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I Saw The TV Glow and the Cinema of Self-Deception

I Saw The TV Glow and the Cinema of Self-Deception

A24’s latest wallows in its own insularity.

I regret designating the Limp Bizkit T-shirt I wore my sophomore year of high school as garage sale fodder shortly after W. took office. It wasn’t something I gave much thought to as The Shins, The Strokes, and Broken Social Scene shook me out of my rap metal phase, but it was a fleeting sense of loss that began in my early 30s.

My last time engaging in such lamentations was the first time I saw the trailer for A24’s Sundance sensation, I Saw The TV Glow. To the sounds of Broken Social Scene’s “Anthems for a Seventeen Year Old Girl,” two twenty-somethings talk in hushed tones about a Buffyesque teen drama they obsessed over during their adolescence.  Then, in the credits, I saw the name Fred Durst–lead singer of the band that brought “Nookie” and “Break Stuff” into the world.

It’s easy to mock Durst and the style of music he spearheaded, particularly for former teenage fans like myself who divested from Bizkit merch and literally used the trade credit for Broken Social Scene CDs. But the singer and his contemporaries like Korn and Kid Rock captured a late-90s moment. The Red/Blue divide? The unbreakable post-9/11 surveillance state? The rage of the deplorables? The Bizkit tried to sound the alarm and channel that rage long before Jordan Peterson and toxic masculinity entered the picture. Durst was our very own Hot Topic Howard Beale. Yet, even though he got us mad as hell, we never answered the call; we just ended up taking it even more.

The stunt casting of Durst as a disaffected father in a movie that investigates 90s nostalgia could have been a stroke of genius. But I Saw the TV Glow’s director, Jane Schoenbrun, just rests on those laurels. Thus, the singular voice of a generation ends up having five minutes of screentime in which he scowls from his weathered Laz-E-Boy in a dimly lit room. He delivers his one line–“Isn’t that a girls' show?”–in a rear-view mirror as he expresses his disapproval to his weenie of a son (Justice Smith). 

I Saw the TV Glow is the type of movie that evokes trailer-ready accolades like “one-of-a-kind masterpiece” and “original, evocative, and adventurous” with Schoenbrun deemed a “filmmaker for our era.” Tellingly, it’s also failed to reach the same hipster critical mass as the studio’s breakouts like Spring Breakers and Everything Everywhere All at Once. In just over a month, A24’s summer must-see has hovered just under the $4 million mark–a misfire by any reasonable evaluation.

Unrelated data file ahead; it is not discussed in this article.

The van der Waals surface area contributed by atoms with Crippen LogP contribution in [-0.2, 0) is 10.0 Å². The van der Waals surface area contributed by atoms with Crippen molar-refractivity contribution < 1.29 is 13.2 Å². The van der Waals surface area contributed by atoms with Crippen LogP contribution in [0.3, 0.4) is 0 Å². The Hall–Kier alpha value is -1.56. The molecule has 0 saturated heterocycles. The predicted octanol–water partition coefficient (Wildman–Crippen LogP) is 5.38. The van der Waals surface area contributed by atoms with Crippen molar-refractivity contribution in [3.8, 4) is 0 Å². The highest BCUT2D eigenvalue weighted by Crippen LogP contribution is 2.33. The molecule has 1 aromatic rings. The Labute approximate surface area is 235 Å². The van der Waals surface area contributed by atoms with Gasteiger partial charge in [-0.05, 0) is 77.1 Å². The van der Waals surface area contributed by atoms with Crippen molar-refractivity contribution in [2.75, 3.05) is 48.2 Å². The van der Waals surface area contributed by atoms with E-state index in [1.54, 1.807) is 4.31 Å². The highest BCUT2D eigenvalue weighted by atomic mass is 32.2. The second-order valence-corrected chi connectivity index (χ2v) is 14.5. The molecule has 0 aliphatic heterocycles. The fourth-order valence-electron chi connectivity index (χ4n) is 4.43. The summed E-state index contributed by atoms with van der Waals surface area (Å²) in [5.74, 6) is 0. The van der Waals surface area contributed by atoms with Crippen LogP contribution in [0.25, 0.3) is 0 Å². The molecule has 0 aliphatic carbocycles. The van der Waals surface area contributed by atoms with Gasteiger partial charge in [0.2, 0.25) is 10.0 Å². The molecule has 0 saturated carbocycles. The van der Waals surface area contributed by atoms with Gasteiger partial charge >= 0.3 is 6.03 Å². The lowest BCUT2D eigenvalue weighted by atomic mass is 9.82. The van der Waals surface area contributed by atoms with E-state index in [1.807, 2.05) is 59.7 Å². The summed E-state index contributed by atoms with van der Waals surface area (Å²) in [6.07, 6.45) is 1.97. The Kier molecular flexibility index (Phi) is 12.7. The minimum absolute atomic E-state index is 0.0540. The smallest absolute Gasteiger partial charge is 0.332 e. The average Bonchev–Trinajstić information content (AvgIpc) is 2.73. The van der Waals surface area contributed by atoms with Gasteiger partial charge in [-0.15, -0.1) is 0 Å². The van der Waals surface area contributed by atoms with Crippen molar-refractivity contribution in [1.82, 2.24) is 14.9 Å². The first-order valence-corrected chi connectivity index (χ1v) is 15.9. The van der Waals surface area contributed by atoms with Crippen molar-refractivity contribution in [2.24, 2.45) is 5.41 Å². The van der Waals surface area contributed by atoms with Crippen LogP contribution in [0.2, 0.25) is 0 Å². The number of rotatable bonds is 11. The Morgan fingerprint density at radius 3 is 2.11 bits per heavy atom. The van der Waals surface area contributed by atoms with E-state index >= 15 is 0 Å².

Like Everything Everywhere, Schoenbrun’s film inoculates itself from critique because it’s the latest addition to the cinema as therapy canon. With the exception of The Matrix filmmakers and rap metal early adopters, The Wachowskis, Schoenbrun is the only transgender director to reach some modicum of mainstream resonance. So, I Saw the TV Glow adopts the same tack as Schoenbrun’s 2021 debut, We’re All Going to the World’s Fair, another film that couches a trans allegory in its dissection of how the media we consume constructs identity. Its very existence lends it an unimpeachable gravitas.

To Schoenbrun’s credit, I Saw the TV Glow is a singular aesthetic experience–the equivalent of going cosmic bowling with your life coach in the neighborhood from Growing Pains. Its use of neon and black lights to cultivate the sinister lurking underneath the surface of the suburbs cultivates an appealing visual style, the kind that announces with much fanfare the arrival of someone who sees themselves as a major talent. 

But that’s where the artistry of  Schoenbrun’s tale about two awkward teenagers who come to believe they are living in the world of the cult show they used to escape from the traumas of life begins and ends. Serving as the pop culture voice of a community has to be an enormous burden. Yet, it’s also not a Metropass to evade the thornier aspects of culture making. Filmmakers like Gus Van Sant and Todd Haynes spent the 80s and 90s as gay cinema pioneers crafting nuanced films about the multiple facets of regional identity. Their work remains challenging both for those in and beyond their communit—not content simply being the currency of a social capital pyramid scheme. 

In the case of Schoenbrun, it’s one thing to make a film about how the suburbs can be an alienating place. It’s quite another to utterly erase their dimensionality in the service of cultivating a naked emotional fervor that remains entirely uninterested in contradictions of any sort, especially those that push back against a unified ideological narrative. 

Turning Fred Durst into a meme about masculinity that runs at 24 frames per second isn’t profound. It’s an artistic shortcoming that critics should feel compelled to point out if all aspects of the cinematic enterprise weren’t this profoundly broken. As the frontman of The Bizkit once rapped, “Freakin' me out, you wear a mask called counterfeit,” a line that cuts through our cultural facades in ways Schoenbrun probably could if ever able to go off script. 

I Saw The TV Glow is now playing at The Belcourt.